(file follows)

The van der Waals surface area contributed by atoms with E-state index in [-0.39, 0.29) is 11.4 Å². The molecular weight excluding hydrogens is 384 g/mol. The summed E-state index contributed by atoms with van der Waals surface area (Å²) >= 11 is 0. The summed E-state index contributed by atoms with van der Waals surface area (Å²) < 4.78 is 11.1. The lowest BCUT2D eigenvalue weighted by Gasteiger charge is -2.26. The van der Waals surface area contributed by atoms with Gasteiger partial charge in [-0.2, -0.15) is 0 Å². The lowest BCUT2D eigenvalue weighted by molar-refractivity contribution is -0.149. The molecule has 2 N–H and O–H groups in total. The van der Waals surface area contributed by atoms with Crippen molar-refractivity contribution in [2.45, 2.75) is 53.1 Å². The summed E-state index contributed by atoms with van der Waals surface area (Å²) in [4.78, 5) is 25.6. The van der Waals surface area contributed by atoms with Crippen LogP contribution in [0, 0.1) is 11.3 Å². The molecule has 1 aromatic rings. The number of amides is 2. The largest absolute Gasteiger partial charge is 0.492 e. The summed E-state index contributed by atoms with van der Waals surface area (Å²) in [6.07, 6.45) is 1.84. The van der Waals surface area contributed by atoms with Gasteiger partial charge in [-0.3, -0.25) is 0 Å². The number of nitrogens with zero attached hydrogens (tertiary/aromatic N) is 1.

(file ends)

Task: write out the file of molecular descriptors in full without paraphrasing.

The van der Waals surface area contributed by atoms with E-state index in [-0.39, 0.29) is 11.4 Å². The molecular weight excluding hydrogens is 384 g/mol. The summed E-state index contributed by atoms with van der Waals surface area (Å²) >= 11 is 0. The summed E-state index contributed by atoms with van der Waals surface area (Å²) < 4.78 is 11.1. The lowest BCUT2D eigenvalue weighted by Gasteiger charge is -2.26. The van der Waals surface area contributed by atoms with Gasteiger partial charge in [-0.2, -0.15) is 0 Å². The lowest BCUT2D eigenvalue weighted by molar-refractivity contribution is -0.149. The molecule has 2 N–H and O–H groups in total. The van der Waals surface area contributed by atoms with Crippen molar-refractivity contribution in [2.45, 2.75) is 53.1 Å². The summed E-state index contributed by atoms with van der Waals surface area (Å²) in [4.78, 5) is 25.6. The van der Waals surface area contributed by atoms with Crippen LogP contribution in [0, 0.1) is 11.3 Å². The molecule has 1 aromatic rings. The number of amides is 2. The largest absolute Gasteiger partial charge is 0.492 e. The summed E-state index contributed by atoms with van der Waals surface area (Å²) in [6.07, 6.45) is 1.84. The van der Waals surface area contributed by atoms with Gasteiger partial charge in [-0.3, -0.25) is 0 Å². The number of nitrogens with zero attached hydrogens (tertiary/aromatic N) is 1.